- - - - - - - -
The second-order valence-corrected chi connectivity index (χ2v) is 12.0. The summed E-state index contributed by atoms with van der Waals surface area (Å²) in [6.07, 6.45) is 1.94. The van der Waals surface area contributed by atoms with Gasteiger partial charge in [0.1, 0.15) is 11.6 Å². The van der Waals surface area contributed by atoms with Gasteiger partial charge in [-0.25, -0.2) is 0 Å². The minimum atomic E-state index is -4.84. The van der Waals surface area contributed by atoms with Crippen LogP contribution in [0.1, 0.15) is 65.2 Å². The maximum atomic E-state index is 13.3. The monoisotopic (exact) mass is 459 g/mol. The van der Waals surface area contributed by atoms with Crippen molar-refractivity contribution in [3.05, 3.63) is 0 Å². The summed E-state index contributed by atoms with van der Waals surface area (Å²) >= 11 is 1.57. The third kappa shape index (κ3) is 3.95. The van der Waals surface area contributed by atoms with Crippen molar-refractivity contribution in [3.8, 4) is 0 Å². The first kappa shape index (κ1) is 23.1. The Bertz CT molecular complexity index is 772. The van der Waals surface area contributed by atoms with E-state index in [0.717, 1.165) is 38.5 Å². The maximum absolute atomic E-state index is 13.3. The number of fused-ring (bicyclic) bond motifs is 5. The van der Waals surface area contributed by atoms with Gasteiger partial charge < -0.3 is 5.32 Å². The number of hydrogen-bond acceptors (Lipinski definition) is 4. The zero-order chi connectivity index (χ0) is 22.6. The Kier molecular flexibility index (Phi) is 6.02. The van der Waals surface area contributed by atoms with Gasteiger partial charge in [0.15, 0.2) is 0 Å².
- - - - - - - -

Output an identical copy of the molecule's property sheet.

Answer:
The second-order valence-corrected chi connectivity index (χ2v) is 12.0. The summed E-state index contributed by atoms with van der Waals surface area (Å²) in [6.07, 6.45) is 1.94. The van der Waals surface area contributed by atoms with Gasteiger partial charge in [0.1, 0.15) is 11.6 Å². The van der Waals surface area contributed by atoms with Gasteiger partial charge in [-0.25, -0.2) is 0 Å². The minimum atomic E-state index is -4.84. The van der Waals surface area contributed by atoms with Crippen LogP contribution in [0.1, 0.15) is 65.2 Å². The maximum atomic E-state index is 13.3. The monoisotopic (exact) mass is 459 g/mol. The van der Waals surface area contributed by atoms with Crippen molar-refractivity contribution in [3.05, 3.63) is 0 Å². The summed E-state index contributed by atoms with van der Waals surface area (Å²) >= 11 is 1.57. The third kappa shape index (κ3) is 3.95. The van der Waals surface area contributed by atoms with Crippen molar-refractivity contribution in [3.8, 4) is 0 Å². The first kappa shape index (κ1) is 23.1. The Bertz CT molecular complexity index is 772. The van der Waals surface area contributed by atoms with E-state index in [0.717, 1.165) is 38.5 Å². The maximum absolute atomic E-state index is 13.3. The number of fused-ring (bicyclic) bond motifs is 5. The van der Waals surface area contributed by atoms with Gasteiger partial charge < -0.3 is 5.32 Å². The number of hydrogen-bond acceptors (Lipinski definition) is 4. The zero-order chi connectivity index (χ0) is 22.6. The Kier molecular flexibility index (Phi) is 6.02. The van der Waals surface area contributed by atoms with Gasteiger partial charge in [0.15, 0.2) is 0 Å².